Without the propulsive force, the pulling or dragging force provided by the user (pulling the transportation device), could cause the pitch of the foot platform to decrease, as the pulling force would effectively act as a torque force around the motorized wheel. In particular, friction forces acting on the motorized wheel would oppose the pulling force, causing the foot platform to rotate about the motorized wheel towards the pulling force.

When a propulsive force is applied, this induced change in pitch of the foot platform can be stopped or even reversed by applying a sufficiently high propulsive force. This understanding can be used to thereby attempt to maintain the foot platform at a predefined non zero pitch qi.

In particular, when operating in the second pitch control mode, the motor control unit may cause the motorized wheel to apply a propulsive force (i.e. move towards a direction of travel) when the determined pitch (by the balance sensor, not shown) of the foot platform falls within a first range. The upper limit of the first range, the“first upper limit” qi, is a predefined non-zero pitch. The first upper limit may be alternatively referred to as a“third predefined non-zero pitch”.

Applying a sufficiently high propulsive force will cause the pitch of the foot platform to increase, as the foot platform will rotate about the forward driving motorized wheel until the first upper limit is reached. In this way, the propulsive force acts to place or move the pitch of the foot platform towards the first upper limit. In this embodiment, the second pitch control mode is an example of a“pitch maintaining mode”, as it maintains the pitch of the foot platform with the first range.

In another example, the propulsive force may be sufficient only to overcome or reduce the friction forces acting on the motorized wheel, thereby making it easy for the user to (manually) maintain an angle of the motorized scooter with respect to the horizontal plane. Thus, the propulsive force need not change the pitch of the foot platform, but may effectively contribute to a reduction in the friction forces to prevent or reduce a change in the pitch of the foot platform caused by the friction forces. In this embodiment, the push balancing mode is an example of a“pitch-based assistance mode”, as it assists the user based on a pitch. When operating in the second pitch control mode, the motor control unit may not apply or stop applying a propulsive force to the motorized wheel when the pitch of the foot platform reaches (or exceeds) the upper limit of the first range, i.e. the predefined non-zero pitch qi. Thus, when the pitch of the foot platform reaches or exceeds the first upper limit qi, the motor control unit may stop applying power to the motorized wheel, effectively allowing it to freewheel.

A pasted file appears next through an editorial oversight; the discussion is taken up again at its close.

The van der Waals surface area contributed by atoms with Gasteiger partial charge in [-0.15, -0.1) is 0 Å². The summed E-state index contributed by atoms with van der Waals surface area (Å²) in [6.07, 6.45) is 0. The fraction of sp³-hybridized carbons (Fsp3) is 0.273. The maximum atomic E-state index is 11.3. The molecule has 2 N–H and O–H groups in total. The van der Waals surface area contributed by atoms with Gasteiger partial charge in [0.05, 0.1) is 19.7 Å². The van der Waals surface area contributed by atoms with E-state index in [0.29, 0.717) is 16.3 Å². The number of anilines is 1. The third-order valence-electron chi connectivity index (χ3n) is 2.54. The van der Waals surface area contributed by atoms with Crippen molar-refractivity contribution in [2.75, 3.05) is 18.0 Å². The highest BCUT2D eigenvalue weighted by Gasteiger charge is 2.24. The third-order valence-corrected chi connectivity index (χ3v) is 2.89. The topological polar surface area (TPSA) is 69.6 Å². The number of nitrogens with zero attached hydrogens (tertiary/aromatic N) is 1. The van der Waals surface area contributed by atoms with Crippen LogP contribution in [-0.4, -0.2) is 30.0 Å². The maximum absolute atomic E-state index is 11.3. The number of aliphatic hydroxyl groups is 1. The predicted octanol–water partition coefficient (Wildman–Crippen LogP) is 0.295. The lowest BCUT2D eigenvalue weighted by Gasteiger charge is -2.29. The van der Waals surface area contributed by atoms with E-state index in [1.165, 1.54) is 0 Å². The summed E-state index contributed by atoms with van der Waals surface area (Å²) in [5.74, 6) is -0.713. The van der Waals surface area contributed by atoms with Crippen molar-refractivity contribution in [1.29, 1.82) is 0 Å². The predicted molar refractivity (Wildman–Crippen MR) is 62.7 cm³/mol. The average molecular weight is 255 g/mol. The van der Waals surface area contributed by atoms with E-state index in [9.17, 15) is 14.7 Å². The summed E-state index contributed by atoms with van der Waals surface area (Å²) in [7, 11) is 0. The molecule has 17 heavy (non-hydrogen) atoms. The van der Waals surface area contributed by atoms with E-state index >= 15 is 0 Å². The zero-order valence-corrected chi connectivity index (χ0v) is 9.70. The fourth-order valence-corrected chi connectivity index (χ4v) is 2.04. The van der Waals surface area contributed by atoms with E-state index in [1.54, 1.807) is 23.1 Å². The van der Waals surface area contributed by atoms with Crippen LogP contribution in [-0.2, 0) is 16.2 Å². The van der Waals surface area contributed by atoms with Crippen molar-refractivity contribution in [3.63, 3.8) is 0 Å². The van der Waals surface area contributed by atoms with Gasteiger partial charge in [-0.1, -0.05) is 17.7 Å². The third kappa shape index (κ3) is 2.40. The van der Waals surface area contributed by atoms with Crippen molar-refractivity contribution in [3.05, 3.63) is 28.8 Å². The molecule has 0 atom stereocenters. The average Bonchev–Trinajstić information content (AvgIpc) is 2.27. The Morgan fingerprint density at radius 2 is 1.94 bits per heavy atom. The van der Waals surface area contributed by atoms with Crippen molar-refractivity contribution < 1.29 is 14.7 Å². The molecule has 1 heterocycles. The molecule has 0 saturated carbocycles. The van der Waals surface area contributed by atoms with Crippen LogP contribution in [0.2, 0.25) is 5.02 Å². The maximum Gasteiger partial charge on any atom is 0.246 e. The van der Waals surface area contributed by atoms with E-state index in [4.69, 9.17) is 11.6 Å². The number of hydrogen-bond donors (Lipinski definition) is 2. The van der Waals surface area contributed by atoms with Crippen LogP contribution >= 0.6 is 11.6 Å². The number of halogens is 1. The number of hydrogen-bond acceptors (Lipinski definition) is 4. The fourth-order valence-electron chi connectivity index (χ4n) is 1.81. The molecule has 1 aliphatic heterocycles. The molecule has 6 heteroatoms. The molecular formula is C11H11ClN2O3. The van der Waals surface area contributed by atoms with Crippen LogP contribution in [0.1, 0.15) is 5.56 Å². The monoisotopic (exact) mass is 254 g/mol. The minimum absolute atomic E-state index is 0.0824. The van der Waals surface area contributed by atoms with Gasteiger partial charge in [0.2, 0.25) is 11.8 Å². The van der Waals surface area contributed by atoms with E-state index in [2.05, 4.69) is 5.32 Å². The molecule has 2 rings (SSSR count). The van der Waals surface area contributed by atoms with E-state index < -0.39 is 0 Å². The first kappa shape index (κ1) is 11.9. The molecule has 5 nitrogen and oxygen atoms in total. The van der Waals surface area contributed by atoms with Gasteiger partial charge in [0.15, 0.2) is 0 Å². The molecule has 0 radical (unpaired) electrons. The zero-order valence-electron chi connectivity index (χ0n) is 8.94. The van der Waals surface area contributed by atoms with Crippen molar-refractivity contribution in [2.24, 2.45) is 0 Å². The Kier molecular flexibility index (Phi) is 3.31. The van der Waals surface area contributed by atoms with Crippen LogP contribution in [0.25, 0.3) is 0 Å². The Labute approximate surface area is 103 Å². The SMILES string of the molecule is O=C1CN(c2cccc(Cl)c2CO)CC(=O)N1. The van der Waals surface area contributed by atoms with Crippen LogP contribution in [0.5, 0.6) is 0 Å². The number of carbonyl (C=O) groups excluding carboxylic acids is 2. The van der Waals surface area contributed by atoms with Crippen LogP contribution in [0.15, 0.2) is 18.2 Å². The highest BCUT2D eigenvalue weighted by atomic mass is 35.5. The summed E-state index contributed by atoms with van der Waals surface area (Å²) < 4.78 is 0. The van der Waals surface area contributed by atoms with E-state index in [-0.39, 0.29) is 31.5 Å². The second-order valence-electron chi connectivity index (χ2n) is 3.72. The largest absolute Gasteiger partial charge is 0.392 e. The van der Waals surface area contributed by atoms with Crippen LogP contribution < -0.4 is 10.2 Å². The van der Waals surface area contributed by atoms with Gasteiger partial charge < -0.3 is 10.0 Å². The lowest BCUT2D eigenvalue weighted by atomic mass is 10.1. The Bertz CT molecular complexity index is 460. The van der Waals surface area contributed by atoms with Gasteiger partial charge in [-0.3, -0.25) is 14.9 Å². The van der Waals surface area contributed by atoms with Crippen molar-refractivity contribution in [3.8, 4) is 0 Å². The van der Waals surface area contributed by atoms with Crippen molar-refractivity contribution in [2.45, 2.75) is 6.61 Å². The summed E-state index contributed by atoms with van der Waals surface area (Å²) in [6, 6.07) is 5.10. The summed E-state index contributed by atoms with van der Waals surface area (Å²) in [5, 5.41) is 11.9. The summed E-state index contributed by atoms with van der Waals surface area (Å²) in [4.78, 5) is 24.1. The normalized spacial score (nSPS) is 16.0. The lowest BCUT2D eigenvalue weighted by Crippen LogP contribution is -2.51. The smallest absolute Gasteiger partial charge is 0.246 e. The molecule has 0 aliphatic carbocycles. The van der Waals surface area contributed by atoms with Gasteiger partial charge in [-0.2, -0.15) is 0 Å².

This may cause the pitch of the platform to reduce (i.e. tilt towards the horizontal plane), due to the center of mass causing a rotation of the motorized scooter about the motorized wheel (due at least to the friction forces previously described). This would result in the pitch of the foot platform falling within the first range again, causing the process to repeat itself and the pitch of the foot platform being maintained substantially at or below the first upper limit qi.

The first range does not need to have a lower limit, i.e. it can be a one-sided range.

However, in preferred embodiments (to improve safety), the first range may comprise a lower limit, the“first lower limit” 0 2 , of a lower predefined non-zero angle. During the first pitch control mode, the motor control unit may be adapted to, in response to the pitch of the foot platform being at or below the first lower limit 02, not apply a propulsive force to the motorized wheel.

Providing the first lower limit improves a safety of the motorized scooter, as it will prevent the motorized wheel from operating when the pitch of the foot platform is too low. A low pitch of the foot platform may be indicative that the motorized scooter has been picked up by the subject (as they will typically grasp the foot platform or further down the handle to pick the motorized scooter up). Thus, by preventing the motorized wheel from operating when the pitch of the foot platform is too low, this will prevent the motorized wheel from activating when the scooter is raised from the ground, increasing a safety of the motorized scooter.

The values of the first upper limit, and the optional first lower limit, may depend upon implementation details.

By way of example, the user 10 may be able to provide a user input defining the first upper limit to ensure that the user 10 can hold the motorized scooter at a preferred height. In other examples, the value of the first upper limit may depend upon a height of the user 10 (e.g. as indicated via a user input). In yet other examples, the value of the first upper limit may be preset (e.g. during manufacture), for example, based on average height statistics. In one example, the first upper limit is in the range of from 50° to 80° and the first lower limit is in the range of from 30° to 50°. Preferably, the first upper limit is less than 90° or the pitch at which the foot platform lies when the center of mass of the scooter lies in the same vertical plane as the motorized wheel, i.e. the scooter is off-balance.